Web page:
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Friends Meeting Cambridge (https://neym.org/sites/default/files/2021-11/2021-09FMCAcknowledgement.pdf)

We acknowledge that we meet today on the land of the Massachusett people. This living cultural landscape near the banks of the Quinobequin (sometimes called the Charles River) is also dear to theWampanoag and Nipmuc peoples. It has been a place of travel, trade and gathering for many other Algonquin people from time immemorial through today.

We acknowledge that our material sustenance and prosperity is derived from stolen lands, lands from which Indigenous peoples, who have been caretakers of these lands for hundreds of generations, were removed by uninvited European colonists. We sadly acknowledge that the disrespect and attempted cultural erasure that accompanied this removal continue to this day.

We value and honor the wisdom of the Indigenous peoples who have loved and learned from this land, living in harmony with its gifts and needs. We commit to learning to live in reciprocity with this precious place and to listen closely to its rightful caretakers.

We know that this land acknowledgment is but a small, first step towards reconciling our histories. We commit to learning more about the Indigenous peoples where Friends Meeting Cambridge community members live, work and worship. We will seek Spirit’s guidance and follow the leadership of Indigenous teachers as we work diligently to undo the harms of the past and present. We pledge our time and resources to work for healing the wounds of colonialism, advancing Indigenous self-determination and working for equity and right relationship.

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Portland (Maine) Friends Land Acknowledgment (https://neym.org/sites/default/files/2021-10/PortlandLand.pdf)

Today, and every day, we walk on stolen land. We pray on stolen land. The forests, the rivers, the mountains, the meadows. Also the highways, and city buildings, houses, and corner stores. This is what occupation looks like.

We are meeting here in the Dawnland, where the sovereign people of the Wabanaki Confederacy, including the Maliseet, MicMac, Penobscot, and Passamaquoddy, have lived for thousands of years. And the many Abenaki tribes, some destroyed, some scattered. As Quakers, many of our ancestors, both by blood and by spirit, participated in the theft of this land, the separation of children from their families, and the attempt to end indigenous culture.

Today, we mourn the lives and ways of living that were taken. We honor the resilience and power of our Wabanaki neighbors.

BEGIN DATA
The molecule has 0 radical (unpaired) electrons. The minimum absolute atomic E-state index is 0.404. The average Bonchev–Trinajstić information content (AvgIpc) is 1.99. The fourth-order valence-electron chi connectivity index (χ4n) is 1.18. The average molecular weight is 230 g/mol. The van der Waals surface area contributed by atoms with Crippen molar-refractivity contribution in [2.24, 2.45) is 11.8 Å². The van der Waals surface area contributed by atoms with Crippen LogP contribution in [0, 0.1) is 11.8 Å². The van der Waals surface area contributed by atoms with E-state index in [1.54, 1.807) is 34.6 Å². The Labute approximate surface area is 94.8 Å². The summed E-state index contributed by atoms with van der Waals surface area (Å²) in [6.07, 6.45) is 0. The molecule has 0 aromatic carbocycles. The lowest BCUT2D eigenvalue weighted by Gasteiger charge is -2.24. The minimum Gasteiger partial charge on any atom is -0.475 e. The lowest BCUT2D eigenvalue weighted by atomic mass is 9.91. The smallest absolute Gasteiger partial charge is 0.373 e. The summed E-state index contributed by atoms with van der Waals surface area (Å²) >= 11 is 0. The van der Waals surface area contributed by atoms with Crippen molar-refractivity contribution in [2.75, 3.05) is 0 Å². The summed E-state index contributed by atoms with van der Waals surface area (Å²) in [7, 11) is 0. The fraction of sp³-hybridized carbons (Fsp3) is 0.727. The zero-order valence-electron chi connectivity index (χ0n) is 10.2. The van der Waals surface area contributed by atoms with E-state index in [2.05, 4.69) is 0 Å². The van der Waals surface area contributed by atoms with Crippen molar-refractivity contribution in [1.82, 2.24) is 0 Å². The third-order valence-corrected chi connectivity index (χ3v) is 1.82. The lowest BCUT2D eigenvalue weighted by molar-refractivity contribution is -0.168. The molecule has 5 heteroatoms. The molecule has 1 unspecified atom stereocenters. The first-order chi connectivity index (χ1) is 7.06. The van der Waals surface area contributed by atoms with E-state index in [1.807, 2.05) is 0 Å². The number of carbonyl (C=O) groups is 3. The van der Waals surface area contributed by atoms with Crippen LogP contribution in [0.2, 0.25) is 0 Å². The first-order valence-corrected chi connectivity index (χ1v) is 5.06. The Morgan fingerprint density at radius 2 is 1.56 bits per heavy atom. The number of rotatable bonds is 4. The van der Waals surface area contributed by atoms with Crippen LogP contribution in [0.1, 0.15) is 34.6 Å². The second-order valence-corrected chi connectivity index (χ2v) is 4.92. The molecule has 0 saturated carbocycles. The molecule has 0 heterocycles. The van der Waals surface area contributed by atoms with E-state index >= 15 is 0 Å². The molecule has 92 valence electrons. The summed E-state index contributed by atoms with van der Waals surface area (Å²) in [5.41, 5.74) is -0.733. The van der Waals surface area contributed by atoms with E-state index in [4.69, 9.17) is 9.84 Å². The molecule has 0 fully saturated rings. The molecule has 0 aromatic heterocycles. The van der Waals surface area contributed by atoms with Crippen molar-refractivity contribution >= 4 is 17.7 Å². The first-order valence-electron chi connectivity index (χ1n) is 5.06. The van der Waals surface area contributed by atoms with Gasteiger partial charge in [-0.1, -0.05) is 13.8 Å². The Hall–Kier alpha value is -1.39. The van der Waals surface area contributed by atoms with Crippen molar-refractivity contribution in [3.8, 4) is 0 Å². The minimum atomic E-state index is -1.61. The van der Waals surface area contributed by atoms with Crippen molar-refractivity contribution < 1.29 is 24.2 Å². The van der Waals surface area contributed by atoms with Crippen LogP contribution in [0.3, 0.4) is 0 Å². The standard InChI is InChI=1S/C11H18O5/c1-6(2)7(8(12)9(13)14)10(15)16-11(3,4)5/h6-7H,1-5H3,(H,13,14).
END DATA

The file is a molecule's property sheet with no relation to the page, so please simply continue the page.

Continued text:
As we continue to live and govern in ways that harm this land and its people, it is past time for reparations. For learning the truth. For listening. For taking action. And there is still time. This is our work to do.

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Fort Collins Friends Meeting (https://westernfriend.org/indigenous-land-acknowledgement#:~:text=FortCollinsFriendsMeetingacknowledgeswithrespectthat,gatheringandhealingfornumerousotherNativetribes)

Fort Collins Friends Meeting acknowledges, with respect, that the land we are on today is the traditional ancestral homelands of the Arapaho, Cheyenne, and Ute Nations and peoples. This was also a site of trade, gathering, and healing for numerous other Native tribes. We recognize the Indigenous peoples as original stewards of this land and all the relatives within it. As these words of acknowledgment are heard, the ties Nations have to their traditional homelands are renewed and reaffirmed.

We recognize that the founding of the Fort Collins community, including the land our Meeting House is built upon, came at a dire cost to Native Nations and peoples including the cost of many lives, loss of ancestral homes, and separation from traditional sources of spiritual and physical nourishment and strength.

Returning to Zoom (Adding Monthly Potluck)!

We have had a couple of months of returning to in-person worship with the pandemic easing, but we have had full Zoom rooms and fairly sparse in-person attendance! Rather than continuing to pay rent for so few people to use the space, we discerned in business meeting that we are going to stick to Zoom for now (we can revisit this later in the year), and will include monthly in-person potlucks for some lovely in-person time with each other.

Hope to see you online for Sunday meetings!

Resuming In-Person Worship

On Sunday, March 6th, we are resuming in-person 11:45 am worship at the Encorepreneur rental space. If you have never come to Clear Hearts Quaker Circle, please remember to bring your vaccination card with you and wear a mask.

Zoom will continue to be an option for joining our worship meeting remotely. We look forward to seeing you soon!

Zoom Only Through February

Out of an abundance of caution, we are giving Omicron a little more time to subside before meeting in person again. But we plan to be back to in-person/hybrid Zoom meetings the first Sunday in March! Grateful for our continued community.

Zoom Only Meetings for Worship For Now!

The bad news: Our usual rental space has had some issues with indoor leaks, so for safety reasons (water pooling on the floor and electrical concerns), we had to cancel our in person Meeting for Worship on December 19th. And with an Omicron COVID surge on the horizon, we feel it is best not to meet in person on the 26th or during the month of January. Our first priority is health and safety.

The GOOD news: We are still meeting via Zoom! And we would love to see you. We meet at 11:45 am, as usual!

Zoom link is here.

Sending all our love to everyone this holiday season, even if we cannot hug you in person for a while yet.

The Spirit of Worship